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Drug users inject herion in a lane way at Kings Cross, instead of using the inje

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The opioid epidemic we are in the midst of in the United States is enough to scare most straight. Some parts of the country have been hit harder than others with the issue. In efforts to fight against the deadly epidemic U.S. health officials are giving $350 million to researchers in four specific states that have been affected the heaviest.

A study announced yesterday is aiming to cut overdose deaths by 40% or more over the next three years in communities struggling with the abuse of the addictive drugs. Researchers will study evidence-based techniques utilized to fight addiction and overdoses. These techniques include medication-based treatments and criminal justice reform.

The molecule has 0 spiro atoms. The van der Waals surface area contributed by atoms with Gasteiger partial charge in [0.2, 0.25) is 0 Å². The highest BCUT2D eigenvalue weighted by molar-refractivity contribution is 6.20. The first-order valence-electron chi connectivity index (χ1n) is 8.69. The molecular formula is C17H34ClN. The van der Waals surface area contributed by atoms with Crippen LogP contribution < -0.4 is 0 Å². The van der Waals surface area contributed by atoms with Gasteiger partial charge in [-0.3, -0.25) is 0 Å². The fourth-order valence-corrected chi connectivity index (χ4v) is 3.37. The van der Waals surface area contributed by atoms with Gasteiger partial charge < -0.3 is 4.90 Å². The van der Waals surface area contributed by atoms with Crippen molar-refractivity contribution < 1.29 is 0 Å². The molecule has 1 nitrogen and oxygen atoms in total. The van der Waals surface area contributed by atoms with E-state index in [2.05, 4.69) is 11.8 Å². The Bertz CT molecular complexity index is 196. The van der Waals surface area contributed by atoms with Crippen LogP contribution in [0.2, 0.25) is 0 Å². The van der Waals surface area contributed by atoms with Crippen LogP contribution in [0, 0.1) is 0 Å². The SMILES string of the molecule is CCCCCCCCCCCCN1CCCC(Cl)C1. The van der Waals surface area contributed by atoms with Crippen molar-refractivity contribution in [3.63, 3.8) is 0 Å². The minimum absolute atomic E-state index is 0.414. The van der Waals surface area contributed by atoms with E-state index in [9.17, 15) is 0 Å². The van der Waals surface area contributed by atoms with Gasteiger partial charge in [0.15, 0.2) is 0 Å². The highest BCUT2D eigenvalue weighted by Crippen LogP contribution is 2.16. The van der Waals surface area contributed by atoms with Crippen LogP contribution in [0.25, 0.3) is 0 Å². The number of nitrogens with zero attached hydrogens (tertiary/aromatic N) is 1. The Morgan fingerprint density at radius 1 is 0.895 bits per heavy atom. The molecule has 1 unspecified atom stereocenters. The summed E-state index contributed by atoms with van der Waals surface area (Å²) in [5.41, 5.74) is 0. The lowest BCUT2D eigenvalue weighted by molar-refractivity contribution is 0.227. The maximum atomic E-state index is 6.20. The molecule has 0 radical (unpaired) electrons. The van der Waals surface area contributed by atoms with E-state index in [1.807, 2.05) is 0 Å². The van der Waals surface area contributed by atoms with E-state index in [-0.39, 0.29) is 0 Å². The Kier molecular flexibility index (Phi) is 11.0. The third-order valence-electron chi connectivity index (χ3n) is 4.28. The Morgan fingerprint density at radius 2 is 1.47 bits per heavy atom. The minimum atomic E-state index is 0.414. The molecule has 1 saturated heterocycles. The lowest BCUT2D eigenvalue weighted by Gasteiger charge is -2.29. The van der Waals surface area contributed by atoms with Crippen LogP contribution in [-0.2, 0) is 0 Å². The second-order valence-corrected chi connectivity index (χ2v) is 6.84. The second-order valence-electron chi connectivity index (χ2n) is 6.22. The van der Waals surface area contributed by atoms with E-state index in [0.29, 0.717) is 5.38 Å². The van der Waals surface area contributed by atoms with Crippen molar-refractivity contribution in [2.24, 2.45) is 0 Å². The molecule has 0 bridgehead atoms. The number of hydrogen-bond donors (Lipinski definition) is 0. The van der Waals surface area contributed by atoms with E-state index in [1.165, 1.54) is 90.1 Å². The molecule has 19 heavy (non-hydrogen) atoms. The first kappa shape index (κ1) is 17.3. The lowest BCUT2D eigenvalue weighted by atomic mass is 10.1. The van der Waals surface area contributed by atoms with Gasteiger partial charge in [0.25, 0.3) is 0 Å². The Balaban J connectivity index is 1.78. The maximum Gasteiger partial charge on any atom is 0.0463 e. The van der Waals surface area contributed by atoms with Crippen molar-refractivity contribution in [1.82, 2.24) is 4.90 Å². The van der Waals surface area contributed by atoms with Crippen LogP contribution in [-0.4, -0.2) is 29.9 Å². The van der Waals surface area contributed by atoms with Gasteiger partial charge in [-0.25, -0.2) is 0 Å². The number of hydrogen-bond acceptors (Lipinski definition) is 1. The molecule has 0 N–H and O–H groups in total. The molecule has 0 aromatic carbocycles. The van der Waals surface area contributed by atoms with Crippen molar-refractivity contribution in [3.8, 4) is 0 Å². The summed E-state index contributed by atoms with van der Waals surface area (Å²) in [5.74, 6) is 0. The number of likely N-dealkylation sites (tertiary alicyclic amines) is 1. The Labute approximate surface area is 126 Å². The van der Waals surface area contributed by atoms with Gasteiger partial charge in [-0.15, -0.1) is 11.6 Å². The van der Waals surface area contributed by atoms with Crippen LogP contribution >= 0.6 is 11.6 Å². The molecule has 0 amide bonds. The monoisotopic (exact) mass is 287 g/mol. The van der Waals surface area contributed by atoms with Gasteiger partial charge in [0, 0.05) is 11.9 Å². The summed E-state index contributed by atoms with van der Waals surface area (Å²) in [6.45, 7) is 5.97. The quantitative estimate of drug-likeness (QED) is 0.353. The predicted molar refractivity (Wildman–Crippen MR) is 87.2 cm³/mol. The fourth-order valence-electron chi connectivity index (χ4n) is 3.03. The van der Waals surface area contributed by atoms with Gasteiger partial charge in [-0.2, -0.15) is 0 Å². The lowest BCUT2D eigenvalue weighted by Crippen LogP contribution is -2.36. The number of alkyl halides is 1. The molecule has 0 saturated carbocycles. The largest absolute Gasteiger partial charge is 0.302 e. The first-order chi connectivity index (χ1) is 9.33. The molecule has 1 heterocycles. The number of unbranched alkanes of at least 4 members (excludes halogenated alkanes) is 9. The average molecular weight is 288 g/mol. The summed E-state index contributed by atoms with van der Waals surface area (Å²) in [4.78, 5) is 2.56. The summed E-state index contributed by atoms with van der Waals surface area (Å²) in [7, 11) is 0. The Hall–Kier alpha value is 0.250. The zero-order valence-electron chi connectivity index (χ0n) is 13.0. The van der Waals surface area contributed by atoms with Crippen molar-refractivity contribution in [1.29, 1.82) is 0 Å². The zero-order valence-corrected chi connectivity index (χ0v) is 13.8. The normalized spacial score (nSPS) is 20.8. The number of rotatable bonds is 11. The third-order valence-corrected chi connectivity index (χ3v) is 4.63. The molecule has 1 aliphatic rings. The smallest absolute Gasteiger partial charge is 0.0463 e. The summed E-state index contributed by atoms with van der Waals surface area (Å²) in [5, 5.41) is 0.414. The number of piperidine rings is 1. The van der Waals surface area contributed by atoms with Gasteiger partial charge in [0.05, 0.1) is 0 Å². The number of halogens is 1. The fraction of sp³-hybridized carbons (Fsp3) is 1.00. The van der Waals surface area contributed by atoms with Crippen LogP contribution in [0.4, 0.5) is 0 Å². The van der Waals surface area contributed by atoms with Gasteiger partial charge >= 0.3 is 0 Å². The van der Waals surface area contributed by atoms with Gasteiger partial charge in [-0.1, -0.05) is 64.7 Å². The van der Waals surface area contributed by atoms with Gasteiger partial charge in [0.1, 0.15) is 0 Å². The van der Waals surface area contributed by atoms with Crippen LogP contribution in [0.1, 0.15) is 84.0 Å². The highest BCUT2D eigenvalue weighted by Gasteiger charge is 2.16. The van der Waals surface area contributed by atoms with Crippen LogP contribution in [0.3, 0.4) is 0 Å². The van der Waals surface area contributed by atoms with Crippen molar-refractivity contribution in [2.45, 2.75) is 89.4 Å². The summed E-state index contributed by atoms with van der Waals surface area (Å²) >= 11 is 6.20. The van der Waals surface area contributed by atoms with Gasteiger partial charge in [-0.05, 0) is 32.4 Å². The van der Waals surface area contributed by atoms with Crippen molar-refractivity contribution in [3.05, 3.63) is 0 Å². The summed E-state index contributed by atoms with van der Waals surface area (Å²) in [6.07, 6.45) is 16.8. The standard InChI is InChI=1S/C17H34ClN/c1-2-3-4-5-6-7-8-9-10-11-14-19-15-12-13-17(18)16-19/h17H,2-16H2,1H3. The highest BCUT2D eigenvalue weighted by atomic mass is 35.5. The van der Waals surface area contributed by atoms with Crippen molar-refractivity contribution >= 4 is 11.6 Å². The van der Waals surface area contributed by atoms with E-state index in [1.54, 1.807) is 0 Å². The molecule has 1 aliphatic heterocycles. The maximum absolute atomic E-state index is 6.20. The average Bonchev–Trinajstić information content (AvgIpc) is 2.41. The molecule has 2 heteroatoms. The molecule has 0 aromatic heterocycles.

The grants are coming from the National Institutes of Health. They plan to disperse the funds between the University of Kentucky, Boston Medical Center, Columbia University and our very own, Ohio State University.

Government officials across the nation have been fighting a multi-decade epidemic of opioid addiction. These addictions include not only prescription painkillers, but also illicit drugs like heroin and fentanyl. Deaths linked to those drugs rose to a record 48,000 in 2017.

In Ohio, opioid overdoses kill an average of 7 people every day. Since 2007, accidental drug overdoses have exceeded car crashes as the leading cause of unintended deaths in Ohio. A significant rise in fentanyl related overdose deaths has been occurring. These deaths more than doubled between 2015 and 2016, and has since continued to grow.

For more information on this crisis and to find treatment providers, contact the Ohio Department of Mental Health and Addiction Services. Follow this link to learn more.

Source: NBC4i, FCPH

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